Oldest fossil tropicbird found in Waipara, North Canterbury

Published: Wed 2 Dec 2015 10:30 AM
Oldest fossil tropicbird found in Waipara, North Canterbury
Researchers from Canterbury Museum and Senckenberg Museum in Frankfurt, Germany, have discovered near Waipara/North Canterbury (on New Zealand’s South Island), what is probably the oldest example of a relative of today’s tropicbirds.
The fossil bones were found by an amateur palaeontologist, Leigh Love, in the Waipara Greensand, in strata that are about 60 million years old. Mr Love made headlines last year when a fossil he found nearby was recognised by the same team as belonging to an unknown group of flying seabirds and was named Australornis lovei.
Today tropicbirds inhabit the warm waters of the tropical and sub-tropical oceans. The red-tailed tropicbird breeds in New Zealand only in the Kermadec Islands, ranging south to Northland and occasionally further south in the summer. This fossil shows that in the tropical early Paleocene period – just after the event that caused the extinction of dinosaurs - tropicbirds inhabited the waters surrounding the whole of Zealandia (the ancient sub-continent New Zealand was once part of).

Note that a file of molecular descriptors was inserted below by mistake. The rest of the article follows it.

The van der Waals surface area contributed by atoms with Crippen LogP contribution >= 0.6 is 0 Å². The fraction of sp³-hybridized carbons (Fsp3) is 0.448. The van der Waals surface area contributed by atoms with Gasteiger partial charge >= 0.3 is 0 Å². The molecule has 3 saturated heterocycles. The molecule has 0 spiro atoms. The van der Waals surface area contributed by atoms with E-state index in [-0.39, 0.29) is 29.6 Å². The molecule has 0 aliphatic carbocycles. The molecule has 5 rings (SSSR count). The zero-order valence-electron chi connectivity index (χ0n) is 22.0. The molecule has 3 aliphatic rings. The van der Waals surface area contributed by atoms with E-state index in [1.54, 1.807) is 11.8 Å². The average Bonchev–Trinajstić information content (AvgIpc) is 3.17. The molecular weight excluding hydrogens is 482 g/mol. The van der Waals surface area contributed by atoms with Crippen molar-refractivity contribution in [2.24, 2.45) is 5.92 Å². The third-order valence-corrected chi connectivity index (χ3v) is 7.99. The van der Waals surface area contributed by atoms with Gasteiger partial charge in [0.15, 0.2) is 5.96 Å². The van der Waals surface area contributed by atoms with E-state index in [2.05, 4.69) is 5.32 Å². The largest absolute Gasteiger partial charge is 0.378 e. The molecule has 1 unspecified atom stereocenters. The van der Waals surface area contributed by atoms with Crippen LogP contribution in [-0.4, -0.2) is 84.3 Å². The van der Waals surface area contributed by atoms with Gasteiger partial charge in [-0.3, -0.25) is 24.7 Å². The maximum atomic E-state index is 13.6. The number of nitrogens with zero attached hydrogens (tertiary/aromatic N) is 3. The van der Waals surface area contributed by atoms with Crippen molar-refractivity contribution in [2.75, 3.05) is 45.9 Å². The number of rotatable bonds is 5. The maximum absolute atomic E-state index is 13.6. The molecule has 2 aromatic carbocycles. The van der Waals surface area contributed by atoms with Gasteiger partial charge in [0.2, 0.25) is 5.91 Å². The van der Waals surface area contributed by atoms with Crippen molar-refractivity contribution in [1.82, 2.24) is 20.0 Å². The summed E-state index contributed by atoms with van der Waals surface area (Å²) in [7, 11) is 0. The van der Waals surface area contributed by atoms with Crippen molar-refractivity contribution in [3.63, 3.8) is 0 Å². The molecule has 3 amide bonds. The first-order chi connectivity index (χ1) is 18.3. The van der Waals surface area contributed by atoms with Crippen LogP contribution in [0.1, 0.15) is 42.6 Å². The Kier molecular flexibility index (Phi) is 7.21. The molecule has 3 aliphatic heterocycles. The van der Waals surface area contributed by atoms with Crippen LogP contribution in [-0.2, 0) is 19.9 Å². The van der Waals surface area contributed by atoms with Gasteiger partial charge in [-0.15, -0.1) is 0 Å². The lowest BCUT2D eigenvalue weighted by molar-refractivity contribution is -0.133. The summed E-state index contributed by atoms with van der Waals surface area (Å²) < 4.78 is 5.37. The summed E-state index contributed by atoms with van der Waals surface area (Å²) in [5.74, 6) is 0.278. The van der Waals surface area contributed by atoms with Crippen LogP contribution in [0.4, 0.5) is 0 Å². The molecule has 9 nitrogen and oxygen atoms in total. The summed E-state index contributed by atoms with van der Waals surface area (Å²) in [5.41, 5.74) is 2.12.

Until the discovery of this fossil, all other reported fossil tropicbirds finds were in the northern hemisphere and it had been assumed that tropicbirds had spread from Laurasia, the northern supercontinent neighbour of Gondwana.
“The new fossil is an exciting find as it helps our understanding of how tropicbirds evolved. This fossil can be directly linked to fossil finds of previously unknown origins: the first from the late Cretaceous period (about 70 million years ago) which was found in New Jersey, USA and several fossils from the late Paleocene period (about 58 million years ago) found in Morocco and central Asia,” says Dr Paul Scofield, Senior Curator Natural History at Canterbury Museum and Adjunct Professor of Paleontology at the University of Canterbury, a co-author of the study.
Dr Gerald Mayr, Curator of Birds at Senckenberg Museum says: “The discovery of this fragmentary fossil give us the earliest insight into the evolution of one of the most enigmatic lineages of seabirds”.
Dr Scofield and Dr Mayr have published their research findings in the Journal of Vertebrate Paleontology today.

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